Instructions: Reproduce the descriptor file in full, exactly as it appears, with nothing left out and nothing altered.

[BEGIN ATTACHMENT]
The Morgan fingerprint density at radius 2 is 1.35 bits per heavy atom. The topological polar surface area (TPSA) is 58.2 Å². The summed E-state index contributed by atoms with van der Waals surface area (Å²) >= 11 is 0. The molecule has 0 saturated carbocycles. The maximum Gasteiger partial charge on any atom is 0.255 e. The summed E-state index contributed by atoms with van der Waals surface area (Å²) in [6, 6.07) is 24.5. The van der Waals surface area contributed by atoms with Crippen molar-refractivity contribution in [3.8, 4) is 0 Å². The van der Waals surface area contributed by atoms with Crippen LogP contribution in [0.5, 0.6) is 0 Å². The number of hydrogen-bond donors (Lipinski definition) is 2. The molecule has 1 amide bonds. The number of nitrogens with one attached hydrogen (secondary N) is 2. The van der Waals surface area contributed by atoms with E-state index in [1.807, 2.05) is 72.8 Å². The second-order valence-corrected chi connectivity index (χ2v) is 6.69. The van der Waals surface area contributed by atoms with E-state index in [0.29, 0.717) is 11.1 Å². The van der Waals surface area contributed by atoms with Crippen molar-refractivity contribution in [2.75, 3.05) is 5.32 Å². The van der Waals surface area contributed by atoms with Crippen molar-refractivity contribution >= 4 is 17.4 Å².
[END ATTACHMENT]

The Morgan fingerprint density at radius 2 is 1.35 bits per heavy atom. The topological polar surface area (TPSA) is 58.2 Å². The summed E-state index contributed by atoms with van der Waals surface area (Å²) >= 11 is 0. The molecule has 0 saturated carbocycles. The maximum Gasteiger partial charge on any atom is 0.255 e. The summed E-state index contributed by atoms with van der Waals surface area (Å²) in [6, 6.07) is 24.5. The van der Waals surface area contributed by atoms with Crippen molar-refractivity contribution in [3.8, 4) is 0 Å². The van der Waals surface area contributed by atoms with Crippen LogP contribution in [0.5, 0.6) is 0 Å². The number of hydrogen-bond donors (Lipinski definition) is 2. The molecule has 1 amide bonds. The number of nitrogens with one attached hydrogen (secondary N) is 2. The van der Waals surface area contributed by atoms with E-state index in [1.807, 2.05) is 72.8 Å². The second-order valence-corrected chi connectivity index (χ2v) is 6.69. The van der Waals surface area contributed by atoms with E-state index in [0.29, 0.717) is 11.1 Å². The van der Waals surface area contributed by atoms with Crippen molar-refractivity contribution in [2.75, 3.05) is 5.32 Å². The van der Waals surface area contributed by atoms with Crippen molar-refractivity contribution >= 4 is 17.4 Å².